One fine day a Tailor was sitting on his bench by the window in very high spirits, sewing away most diligently, and presently up the street came a country woman, crying, "Good jams for sale! Good jams for sale!" This cry sounded nice in the Tailor's ears, and, poking his diminutive head out of the window, he called, "Here, my good woman, just bring your jams in here!" The woman mounted the three steps up to the Tailor's house with her large basket, and began to open all the pots together before him. He looked at them all, held them up to the light, smelt them, and at last said, "These jams seem to me to be very nice, so you may weigh me out two ounces, my good woman; I don't object even if you make it a quarter of a pound." The woman, who hoped to have met with a good customer, gave him all he wished, and went off grumbling, and in a very bad temper.

"Now!" exclaimed the Tailor, "Heaven will send me a blessing on this jam, and give me fresh strength and vigor;" and, taking the bread from the cupboard, he cut himself a slice the size of the whole loaf, and spread the jam upon it. "That will taste very nice," said he; "but, before I take a bite, I will just finish this waistcoat." So he put the bread on the table and stitched away, making larger and larger stitches every time for joy. Meanwhile the smell of the jam rose to the ceiling, where many flies were sitting, and enticed them down, so that soon a great swarm of them had pitched on the bread. "Holloa! who asked you?" exclaimed the Tailor, driving away the uninvited visitors; but the flies, not understanding his words, would not be driven off, and came back in greater numbers than before. This put the little man in a great passion, and, snatching up in his anger a bag of cloth, he brought it down with a merciless swoop upon them. When he raised it again he counted as many as seven lying dead before him with outstretched legs. "What a fellow you are!" said he to himself, astonished at his own bravery. "The whole town must hear of this." In great haste he cut himself out a band, hemmed it, and then put on it in large letters, "SEVEN AT ONE BLOW!" "Ah," said he, "not one city alone, the whole world shall hear it!" and his heart danced with joy, like a puppy-dog's tail.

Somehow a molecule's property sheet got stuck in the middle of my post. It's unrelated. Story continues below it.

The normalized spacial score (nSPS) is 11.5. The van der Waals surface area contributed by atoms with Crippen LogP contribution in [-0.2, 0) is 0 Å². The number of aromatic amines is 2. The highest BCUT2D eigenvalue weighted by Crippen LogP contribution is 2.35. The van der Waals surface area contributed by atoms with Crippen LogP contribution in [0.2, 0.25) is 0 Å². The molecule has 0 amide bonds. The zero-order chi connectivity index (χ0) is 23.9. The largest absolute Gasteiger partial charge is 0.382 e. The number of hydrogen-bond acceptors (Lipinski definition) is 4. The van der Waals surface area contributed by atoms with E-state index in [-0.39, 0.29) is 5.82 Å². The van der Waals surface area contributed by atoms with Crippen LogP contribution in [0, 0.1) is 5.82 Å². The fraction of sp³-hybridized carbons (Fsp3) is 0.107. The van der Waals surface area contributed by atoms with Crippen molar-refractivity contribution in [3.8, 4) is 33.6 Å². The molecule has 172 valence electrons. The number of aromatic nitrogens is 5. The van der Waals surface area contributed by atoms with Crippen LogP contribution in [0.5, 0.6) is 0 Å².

The little Tailor bound the belt around his body, and made ready to travel forth into the wide world, feeling the workshop too small for his great deeds. Before he set out, however, he looked about his house to see if there were anything he could carry with him, but he found only an old cheese, which he pocketed, and observing a bird which was caught in the bushes before the door, he captured it, and put that in his pocket also. Soon after he set out boldly on his travels; and, as he was light and active, he felt no fatigue. His road led him up a hill, and when he arrived at the highest point of it he found a great Giant sitting there, who was gazing about him very composedly.

But the little Tailor went boldly up, and said, "Good day, friend; truly you sit there and see the whole world stretched below you. I also am on my way thither to seek my fortune. Are you willing to go with me?"

The Giant looked with scorn at the little Tailor, and said, "You rascal! you wretched creature!"

"Perhaps so," replied the Tailor; "but here may be seen what sort of a man I am;" and, unbuttoning his coat, he showed the Giant his belt. The Giant read, "SEVEN AT ONE BLOW"; and supposing they were men whom the Tailor had killed, he felt some respect for him. Still he meant to try him first; so taking up a pebble, he squeezed it so hard that water dropped out of it. "Do as well as that," said he to the other, "if you have the strength."

"If it be nothing harder than that," said the Tailor, "that's child's play." And, diving into his pocket, he pulled out the cheese and squeezed it till the whey ran out of it, and said, "Now, I fancy that I have done better than you."